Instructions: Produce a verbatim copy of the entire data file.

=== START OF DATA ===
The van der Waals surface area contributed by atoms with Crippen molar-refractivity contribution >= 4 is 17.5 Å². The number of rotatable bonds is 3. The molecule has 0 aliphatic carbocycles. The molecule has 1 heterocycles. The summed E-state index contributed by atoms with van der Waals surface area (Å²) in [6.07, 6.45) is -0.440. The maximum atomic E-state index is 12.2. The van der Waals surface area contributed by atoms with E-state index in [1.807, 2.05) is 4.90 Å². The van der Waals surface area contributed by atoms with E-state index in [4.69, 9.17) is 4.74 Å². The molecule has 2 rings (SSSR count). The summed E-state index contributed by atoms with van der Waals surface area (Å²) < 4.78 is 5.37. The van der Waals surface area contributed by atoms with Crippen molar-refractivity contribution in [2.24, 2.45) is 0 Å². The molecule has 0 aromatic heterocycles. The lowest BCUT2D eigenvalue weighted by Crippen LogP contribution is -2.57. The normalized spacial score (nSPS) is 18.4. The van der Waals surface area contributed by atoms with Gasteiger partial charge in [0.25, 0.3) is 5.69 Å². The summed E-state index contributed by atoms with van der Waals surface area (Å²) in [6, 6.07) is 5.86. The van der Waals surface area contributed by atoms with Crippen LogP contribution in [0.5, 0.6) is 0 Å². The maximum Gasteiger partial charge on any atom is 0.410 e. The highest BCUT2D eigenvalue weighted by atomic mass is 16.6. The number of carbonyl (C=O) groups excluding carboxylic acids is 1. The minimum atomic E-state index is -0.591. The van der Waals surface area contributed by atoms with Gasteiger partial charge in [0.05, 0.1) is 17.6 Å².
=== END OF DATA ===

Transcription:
The van der Waals surface area contributed by atoms with Crippen molar-refractivity contribution >= 4 is 17.5 Å². The number of rotatable bonds is 3. The molecule has 0 aliphatic carbocycles. The molecule has 1 heterocycles. The summed E-state index contributed by atoms with van der Waals surface area (Å²) in [6.07, 6.45) is -0.440. The maximum atomic E-state index is 12.2. The van der Waals surface area contributed by atoms with E-state index in [1.807, 2.05) is 4.90 Å². The van der Waals surface area contributed by atoms with E-state index in [4.69, 9.17) is 4.74 Å². The molecule has 2 rings (SSSR count). The summed E-state index contributed by atoms with van der Waals surface area (Å²) < 4.78 is 5.37. The van der Waals surface area contributed by atoms with Crippen molar-refractivity contribution in [2.24, 2.45) is 0 Å². The molecule has 0 aromatic heterocycles. The lowest BCUT2D eigenvalue weighted by Crippen LogP contribution is -2.57. The normalized spacial score (nSPS) is 18.4. The van der Waals surface area contributed by atoms with Gasteiger partial charge in [0.25, 0.3) is 5.69 Å². The summed E-state index contributed by atoms with van der Waals surface area (Å²) in [6, 6.07) is 5.86. The van der Waals surface area contributed by atoms with Crippen LogP contribution in [0.5, 0.6) is 0 Å². The maximum Gasteiger partial charge on any atom is 0.410 e. The highest BCUT2D eigenvalue weighted by atomic mass is 16.6. The number of carbonyl (C=O) groups excluding carboxylic acids is 1. The minimum atomic E-state index is -0.591. The van der Waals surface area contributed by atoms with Gasteiger partial charge in [0.05, 0.1) is 17.6 Å².